One year ago this week, we abruptly embarked upon our gluten free journey. I had just returned home from a wonderful weekend conference on mothering and my kids and hubby had planned a pancake feast. Mind you, this was with freshly ground whole grains from the many pails of wheat berries stored in my son's closet, boys don't need closet space, right? Immediately following dinner, both my daughter and I had miserable stomach aches. We had eaten this meal probably hundreds of times and never felt like this. It turns out that the ever so seemingly healthy buttermilk that my husband had purchased contained corn starch...in buttermilk?! A year later, with a glucoamylase deficiency for our daughter under our belt, it all makes sense.
In light of the fact that my child lacks the enzyme to properly digest starches, it pains me to know that we spent most of the year "gluten free" which is code for starch, starch and more starch. Now despite the fact that most gluten free prepared foods and recipes you make yourself are filled with a variety of starches, she did improve immensely by eliminating wheat, as did I. However, there were still symptoms that were not fully resolved which caused much second guessing and questioning over if we were doing the right thing. By fall, we were getting gluten 2-3 times a week, still minor, but her health began to plummet and my pain returned.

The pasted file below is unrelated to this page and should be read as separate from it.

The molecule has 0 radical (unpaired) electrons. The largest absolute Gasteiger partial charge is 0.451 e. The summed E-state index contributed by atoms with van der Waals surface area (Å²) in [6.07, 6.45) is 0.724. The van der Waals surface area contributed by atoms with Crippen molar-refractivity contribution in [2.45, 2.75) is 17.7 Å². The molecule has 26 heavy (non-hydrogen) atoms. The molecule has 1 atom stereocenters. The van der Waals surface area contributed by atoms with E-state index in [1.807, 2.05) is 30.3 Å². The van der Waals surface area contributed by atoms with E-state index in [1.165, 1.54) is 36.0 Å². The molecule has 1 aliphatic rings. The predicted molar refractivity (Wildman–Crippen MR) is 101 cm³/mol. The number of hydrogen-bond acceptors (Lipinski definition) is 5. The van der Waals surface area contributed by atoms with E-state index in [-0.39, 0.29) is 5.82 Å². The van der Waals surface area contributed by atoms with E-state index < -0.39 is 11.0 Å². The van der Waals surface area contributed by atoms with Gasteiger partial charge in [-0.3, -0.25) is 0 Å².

One year later, I have a new level of confidence and am working to change our vocabulary. We are not on a "diet." This is a lifestyle and we will remain wheat free as a family. Why? Well, 3 our of 5 of us seem to have issues with starch. While the other two of us will not be undergoing invasive testing to be certain, it is likely that we have the deficiency, though maybe not as severe. And secondly, 5 out of 5 of us feel better, have more energy and don't need to snack all of the time when we don't eat wheat.
In my frenzy of trying to figure out what eating starch free looks like, I came across a book that has cleared up so many of my lingering questions from the previous year of wheat elimination. If I could stand on my head and sing in order to convince everyone to read this book, I would!! Actually, I recommend the audio version. I am not sure my ADD self would have made it through some of the more technical parts. The book is called Wheat Belly and is written by a cardiologist, William Davis, MD. He discusses how wheat today has been hybridized so intensely, that it genetically looks nothing like the wheat that our parents or grandparents were eating prior to the 1970s. The research he ties together gave me all of the courage I needed to walk by the bakery at the grocery store and scoff. We read his book after we had been gluten free for nearly a year and 100% grain free for 6 weeks. Much of what he discusses in the book is exactly what we had personally witnessed in our family!
Check out Dr. Davis' blog and get a glimpse at what he has to say in the book by listening to this podcast. Thanks to Dr. Davis, it looks like my son will be getting his closet back. Prior to reading his book, I hoped that we might be able to tolerate soaked or fermented wheat. However, now that I fully understand why our wheat elimination a year ago brought so much success so quickly, the future of freshly baked bread is looking grim.